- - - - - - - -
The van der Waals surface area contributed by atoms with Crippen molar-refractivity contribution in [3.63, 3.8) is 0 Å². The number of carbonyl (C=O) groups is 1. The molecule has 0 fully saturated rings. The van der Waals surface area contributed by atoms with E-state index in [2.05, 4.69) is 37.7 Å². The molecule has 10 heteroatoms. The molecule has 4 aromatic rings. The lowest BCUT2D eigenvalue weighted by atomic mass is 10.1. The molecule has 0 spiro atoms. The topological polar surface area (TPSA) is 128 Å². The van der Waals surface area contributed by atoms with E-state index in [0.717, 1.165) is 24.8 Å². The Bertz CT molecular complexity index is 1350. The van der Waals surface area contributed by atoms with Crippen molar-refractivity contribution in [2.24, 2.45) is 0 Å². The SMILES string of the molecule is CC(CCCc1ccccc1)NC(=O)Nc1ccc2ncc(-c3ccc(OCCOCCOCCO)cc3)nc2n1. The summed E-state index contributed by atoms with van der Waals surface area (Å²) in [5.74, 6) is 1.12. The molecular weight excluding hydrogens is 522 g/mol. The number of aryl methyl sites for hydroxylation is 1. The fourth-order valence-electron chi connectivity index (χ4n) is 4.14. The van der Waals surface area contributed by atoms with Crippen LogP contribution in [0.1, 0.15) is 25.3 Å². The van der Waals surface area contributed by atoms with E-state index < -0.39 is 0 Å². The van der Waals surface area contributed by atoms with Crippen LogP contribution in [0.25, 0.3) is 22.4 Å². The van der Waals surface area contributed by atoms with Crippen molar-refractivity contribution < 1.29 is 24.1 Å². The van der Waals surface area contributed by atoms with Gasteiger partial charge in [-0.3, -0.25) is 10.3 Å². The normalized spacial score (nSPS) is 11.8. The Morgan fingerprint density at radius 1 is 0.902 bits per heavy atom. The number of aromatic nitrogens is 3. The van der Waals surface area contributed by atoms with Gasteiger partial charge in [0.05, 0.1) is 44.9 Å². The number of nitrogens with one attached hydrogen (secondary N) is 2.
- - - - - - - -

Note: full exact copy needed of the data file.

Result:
The van der Waals surface area contributed by atoms with Crippen molar-refractivity contribution in [3.63, 3.8) is 0 Å². The number of carbonyl (C=O) groups is 1. The molecule has 0 fully saturated rings. The van der Waals surface area contributed by atoms with E-state index in [2.05, 4.69) is 37.7 Å². The molecule has 10 heteroatoms. The molecule has 4 aromatic rings. The lowest BCUT2D eigenvalue weighted by atomic mass is 10.1. The molecule has 0 spiro atoms. The topological polar surface area (TPSA) is 128 Å². The van der Waals surface area contributed by atoms with E-state index in [0.717, 1.165) is 24.8 Å². The Bertz CT molecular complexity index is 1350. The van der Waals surface area contributed by atoms with Crippen molar-refractivity contribution in [2.24, 2.45) is 0 Å². The SMILES string of the molecule is CC(CCCc1ccccc1)NC(=O)Nc1ccc2ncc(-c3ccc(OCCOCCOCCO)cc3)nc2n1. The summed E-state index contributed by atoms with van der Waals surface area (Å²) in [5.74, 6) is 1.12. The molecular weight excluding hydrogens is 522 g/mol. The number of aryl methyl sites for hydroxylation is 1. The fourth-order valence-electron chi connectivity index (χ4n) is 4.14. The van der Waals surface area contributed by atoms with Crippen LogP contribution in [0.1, 0.15) is 25.3 Å². The van der Waals surface area contributed by atoms with E-state index < -0.39 is 0 Å². The van der Waals surface area contributed by atoms with Crippen LogP contribution in [0.25, 0.3) is 22.4 Å². The van der Waals surface area contributed by atoms with Crippen molar-refractivity contribution < 1.29 is 24.1 Å². The van der Waals surface area contributed by atoms with Gasteiger partial charge in [-0.3, -0.25) is 10.3 Å². The normalized spacial score (nSPS) is 11.8. The Morgan fingerprint density at radius 1 is 0.902 bits per heavy atom. The number of aromatic nitrogens is 3. The van der Waals surface area contributed by atoms with Gasteiger partial charge in [0.05, 0.1) is 44.9 Å². The number of nitrogens with one attached hydrogen (secondary N) is 2.